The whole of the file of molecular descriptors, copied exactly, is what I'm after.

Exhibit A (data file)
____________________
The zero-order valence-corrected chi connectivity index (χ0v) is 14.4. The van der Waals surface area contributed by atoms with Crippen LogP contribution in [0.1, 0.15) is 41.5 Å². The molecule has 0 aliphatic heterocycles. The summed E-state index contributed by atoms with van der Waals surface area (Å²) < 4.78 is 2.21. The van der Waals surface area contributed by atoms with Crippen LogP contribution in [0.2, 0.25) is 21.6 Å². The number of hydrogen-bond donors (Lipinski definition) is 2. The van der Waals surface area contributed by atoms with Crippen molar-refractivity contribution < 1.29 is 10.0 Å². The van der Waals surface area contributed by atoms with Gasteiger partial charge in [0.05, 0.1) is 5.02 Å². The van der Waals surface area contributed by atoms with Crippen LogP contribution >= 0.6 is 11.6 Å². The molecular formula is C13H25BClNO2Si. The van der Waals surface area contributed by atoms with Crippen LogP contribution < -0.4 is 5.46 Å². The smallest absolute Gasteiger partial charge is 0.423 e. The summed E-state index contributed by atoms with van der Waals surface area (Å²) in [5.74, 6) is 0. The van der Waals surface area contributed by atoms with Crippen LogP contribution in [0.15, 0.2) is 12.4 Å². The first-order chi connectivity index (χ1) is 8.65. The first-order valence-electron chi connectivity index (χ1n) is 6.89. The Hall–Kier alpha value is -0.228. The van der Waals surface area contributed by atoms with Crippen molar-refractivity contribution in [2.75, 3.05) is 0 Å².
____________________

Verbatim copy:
The zero-order valence-corrected chi connectivity index (χ0v) is 14.4. The van der Waals surface area contributed by atoms with Crippen LogP contribution in [0.1, 0.15) is 41.5 Å². The molecule has 0 aliphatic heterocycles. The summed E-state index contributed by atoms with van der Waals surface area (Å²) < 4.78 is 2.21. The van der Waals surface area contributed by atoms with Crippen LogP contribution in [0.2, 0.25) is 21.6 Å². The number of hydrogen-bond donors (Lipinski definition) is 2. The van der Waals surface area contributed by atoms with Crippen molar-refractivity contribution < 1.29 is 10.0 Å². The van der Waals surface area contributed by atoms with Gasteiger partial charge in [0.05, 0.1) is 5.02 Å². The van der Waals surface area contributed by atoms with Crippen LogP contribution >= 0.6 is 11.6 Å². The molecular formula is C13H25BClNO2Si. The van der Waals surface area contributed by atoms with Crippen LogP contribution < -0.4 is 5.46 Å². The smallest absolute Gasteiger partial charge is 0.423 e. The summed E-state index contributed by atoms with van der Waals surface area (Å²) in [5.74, 6) is 0. The van der Waals surface area contributed by atoms with Crippen LogP contribution in [0.15, 0.2) is 12.4 Å². The first-order chi connectivity index (χ1) is 8.65. The first-order valence-electron chi connectivity index (χ1n) is 6.89. The Hall–Kier alpha value is -0.228. The van der Waals surface area contributed by atoms with Crippen molar-refractivity contribution in [2.75, 3.05) is 0 Å².